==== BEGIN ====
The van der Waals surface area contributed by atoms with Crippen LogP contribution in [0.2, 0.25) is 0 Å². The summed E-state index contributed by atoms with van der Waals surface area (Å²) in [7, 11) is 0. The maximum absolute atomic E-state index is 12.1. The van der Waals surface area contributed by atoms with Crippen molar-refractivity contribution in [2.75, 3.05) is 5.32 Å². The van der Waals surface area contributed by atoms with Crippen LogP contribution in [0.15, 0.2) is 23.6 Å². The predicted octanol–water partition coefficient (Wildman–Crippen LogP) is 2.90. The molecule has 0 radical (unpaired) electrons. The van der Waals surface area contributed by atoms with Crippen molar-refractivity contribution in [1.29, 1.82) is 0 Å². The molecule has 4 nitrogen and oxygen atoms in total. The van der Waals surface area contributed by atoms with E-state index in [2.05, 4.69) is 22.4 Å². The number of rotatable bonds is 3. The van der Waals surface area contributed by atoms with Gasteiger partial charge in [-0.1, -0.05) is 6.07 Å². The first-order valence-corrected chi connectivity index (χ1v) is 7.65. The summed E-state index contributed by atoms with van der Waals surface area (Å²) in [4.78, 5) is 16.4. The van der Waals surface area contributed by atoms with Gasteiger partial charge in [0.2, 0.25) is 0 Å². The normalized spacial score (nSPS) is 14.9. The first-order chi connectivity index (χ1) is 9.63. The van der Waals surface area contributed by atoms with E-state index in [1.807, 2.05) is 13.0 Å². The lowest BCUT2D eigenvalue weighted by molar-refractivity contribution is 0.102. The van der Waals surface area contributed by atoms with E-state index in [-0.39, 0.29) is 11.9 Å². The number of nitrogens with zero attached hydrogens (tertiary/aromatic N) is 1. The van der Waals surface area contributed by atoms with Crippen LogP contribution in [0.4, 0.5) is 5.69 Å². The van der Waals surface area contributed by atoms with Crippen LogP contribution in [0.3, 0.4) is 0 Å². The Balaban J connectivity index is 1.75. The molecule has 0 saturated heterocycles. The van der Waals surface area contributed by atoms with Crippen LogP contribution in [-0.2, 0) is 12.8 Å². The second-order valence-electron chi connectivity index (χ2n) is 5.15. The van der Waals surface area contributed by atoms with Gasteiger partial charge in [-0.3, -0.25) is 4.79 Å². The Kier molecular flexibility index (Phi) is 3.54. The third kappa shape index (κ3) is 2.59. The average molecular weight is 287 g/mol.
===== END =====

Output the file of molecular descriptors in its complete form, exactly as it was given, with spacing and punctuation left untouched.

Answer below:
The van der Waals surface area contributed by atoms with Crippen LogP contribution in [0.2, 0.25) is 0 Å². The summed E-state index contributed by atoms with van der Waals surface area (Å²) in [7, 11) is 0. The maximum absolute atomic E-state index is 12.1. The van der Waals surface area contributed by atoms with Crippen molar-refractivity contribution in [2.75, 3.05) is 5.32 Å². The van der Waals surface area contributed by atoms with Crippen LogP contribution in [0.15, 0.2) is 23.6 Å². The predicted octanol–water partition coefficient (Wildman–Crippen LogP) is 2.90. The molecule has 0 radical (unpaired) electrons. The van der Waals surface area contributed by atoms with Crippen molar-refractivity contribution in [1.29, 1.82) is 0 Å². The molecule has 4 nitrogen and oxygen atoms in total. The van der Waals surface area contributed by atoms with E-state index in [2.05, 4.69) is 22.4 Å². The number of rotatable bonds is 3. The van der Waals surface area contributed by atoms with Gasteiger partial charge in [-0.1, -0.05) is 6.07 Å². The first-order valence-corrected chi connectivity index (χ1v) is 7.65. The summed E-state index contributed by atoms with van der Waals surface area (Å²) in [4.78, 5) is 16.4. The van der Waals surface area contributed by atoms with Gasteiger partial charge in [0.2, 0.25) is 0 Å². The normalized spacial score (nSPS) is 14.9. The first-order chi connectivity index (χ1) is 9.63. The van der Waals surface area contributed by atoms with E-state index in [1.807, 2.05) is 13.0 Å². The lowest BCUT2D eigenvalue weighted by molar-refractivity contribution is 0.102. The van der Waals surface area contributed by atoms with E-state index in [-0.39, 0.29) is 11.9 Å². The number of nitrogens with zero attached hydrogens (tertiary/aromatic N) is 1. The van der Waals surface area contributed by atoms with Crippen LogP contribution in [0.4, 0.5) is 5.69 Å². The van der Waals surface area contributed by atoms with Crippen LogP contribution in [0.3, 0.4) is 0 Å². The Balaban J connectivity index is 1.75. The molecule has 0 saturated heterocycles. The van der Waals surface area contributed by atoms with Crippen LogP contribution in [-0.2, 0) is 12.8 Å². The second-order valence-electron chi connectivity index (χ2n) is 5.15. The van der Waals surface area contributed by atoms with Gasteiger partial charge in [-0.3, -0.25) is 4.79 Å². The Kier molecular flexibility index (Phi) is 3.54. The third kappa shape index (κ3) is 2.59. The average molecular weight is 287 g/mol.